Streetwise mobster-turned-movie producer Chili Palmer is back, but this time Chili has abandoned the fickle movie industry and veered into the music business, tangling with Russian mobsters and gangsta rappers and taking a talented, feisty young singer named Linda Moon under his wing. From the recording studio to an Aerosmith concert to the MTV Music Awards, he manipulates events to watch them play out the Chili way, using his signature blend of wiseguy skills and negotiation tactics. It's a dangerous business, and everyone's looking for their next big hit. Written by
Sujit R. Varma
Even though the film clearly deviates from the novel, there were some moments in the film which serves as a nod to the source novel: 1) The burn-out photo that Tiffany has (later picked up by Chili) is a nod to the fact that in the novel, the Russians operate a one-hour photo shop instead of the pawn shop. 2) The confrontation between DubMDs and the Russians in Nick's office is a nod to the intended shoot-out between the two. In the novel, neither parties appear in the second half. 3) When Raji tries to setup Sin LaSalle against Nick, Raji deliberately spell Carr's last name as CAR. In the novel, Nick's full last name is Carcaterra. See more »
During the dance scene with Edie and Chli (55m-58m), Edie's hair is styled in loose curls just grazing her shoulders. When the two leave the nightclub after their dance scene (still at 58m)' Edie's hairstyle is much straighter than it was moments earlier inside the club. Chili comments about the change and Edie responds, "Yeah, I had it trimmed." On the walk to the car? See more »
Somewhat entertaining even if it's not very memorable
John Travolta reprises his role as Chili Palmer, Hollywood gangster, who now turns his eye to the music business. Using his "negotiation skills," he tries to run an independent record label with the wife of a murdered friend, played by Uma Thurman, and try to get his young singer (Christina Milian) a hit record.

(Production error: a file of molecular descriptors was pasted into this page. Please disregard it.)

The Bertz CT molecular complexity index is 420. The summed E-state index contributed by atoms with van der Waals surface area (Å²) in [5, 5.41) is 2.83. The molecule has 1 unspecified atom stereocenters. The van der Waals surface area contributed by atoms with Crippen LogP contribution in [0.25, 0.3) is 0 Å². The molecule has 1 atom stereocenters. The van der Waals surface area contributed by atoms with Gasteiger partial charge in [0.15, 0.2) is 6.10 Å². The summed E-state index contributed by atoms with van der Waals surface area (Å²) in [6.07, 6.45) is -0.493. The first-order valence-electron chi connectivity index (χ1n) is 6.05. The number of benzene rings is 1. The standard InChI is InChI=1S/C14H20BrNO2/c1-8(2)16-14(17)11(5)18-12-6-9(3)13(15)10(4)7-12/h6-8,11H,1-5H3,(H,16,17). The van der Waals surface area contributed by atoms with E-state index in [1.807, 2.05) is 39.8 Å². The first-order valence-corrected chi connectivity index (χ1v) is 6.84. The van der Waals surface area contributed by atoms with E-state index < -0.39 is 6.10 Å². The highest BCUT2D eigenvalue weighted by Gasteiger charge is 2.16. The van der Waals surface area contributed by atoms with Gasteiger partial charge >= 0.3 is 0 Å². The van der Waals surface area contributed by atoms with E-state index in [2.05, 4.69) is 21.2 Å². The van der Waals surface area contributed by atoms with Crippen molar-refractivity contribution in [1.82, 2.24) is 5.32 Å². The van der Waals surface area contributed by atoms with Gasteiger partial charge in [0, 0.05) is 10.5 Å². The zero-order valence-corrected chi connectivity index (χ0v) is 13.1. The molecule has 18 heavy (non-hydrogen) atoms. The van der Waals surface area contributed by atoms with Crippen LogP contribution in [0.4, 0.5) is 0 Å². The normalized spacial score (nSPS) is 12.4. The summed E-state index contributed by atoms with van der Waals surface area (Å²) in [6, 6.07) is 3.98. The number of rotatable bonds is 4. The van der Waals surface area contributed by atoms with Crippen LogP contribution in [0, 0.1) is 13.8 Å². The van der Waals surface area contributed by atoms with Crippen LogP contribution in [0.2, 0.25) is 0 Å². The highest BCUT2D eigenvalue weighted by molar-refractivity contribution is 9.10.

Before I saw this sequel, I had heard that it was a terrible film. However, Be Cool is still an enjoyable comedy even if it's not as good as the original. The movie focuses on the music industry this time around instead of the movie industry. The music business is portrayed very poorly in the movie and they use a bunch of lame stereotypes. I can't tell if this was the intention or not since Get Shorty did a nice job of spoofing the movie industry. The same can't be said for the sequel and the attempts just come as lazy.
An impressive cast is what saves the movie from sinking. The best performance is given by The Rock and it's nice to see him in a different type of role. Vince Vaughn also gives a funny performance though he started to get annoying before the end. Surprisingly, Uma Thurman gives an average performance and I was expecting more from her. John Travolta returns as Chili and he does an okay job. His performance is kind of dull though. Christina Milian gives a horrible performance and she's also not that good of a singer. Cedric the Entertainer gives a good performance though he isn't in the film for very long. There are also a bunch of cameos including Steven Tyler and James Wood.
F. Gary Gray directs and he does a poor job. He just doesn't handle the film very well and the movie is kind of a mess. There was also a ton of product placement and it got annoying after awhile. Also at 118 minutes, the film is too long and there are a lot of slow spots. The film needed to be edited badly and it clearly wasn't. Fortunately for the film, the actors are able to rise above the weak direction and script and they deliver some funny scenes. Sometimes, the film tried too hard while other times it was actually pretty funny. Compared to the original, the sequel doesn't measure up well. However, Be Cool is a fairly harmless and forgettable comedy. In the end, Be Cool is worth a rental and that's it. Rating 6/10
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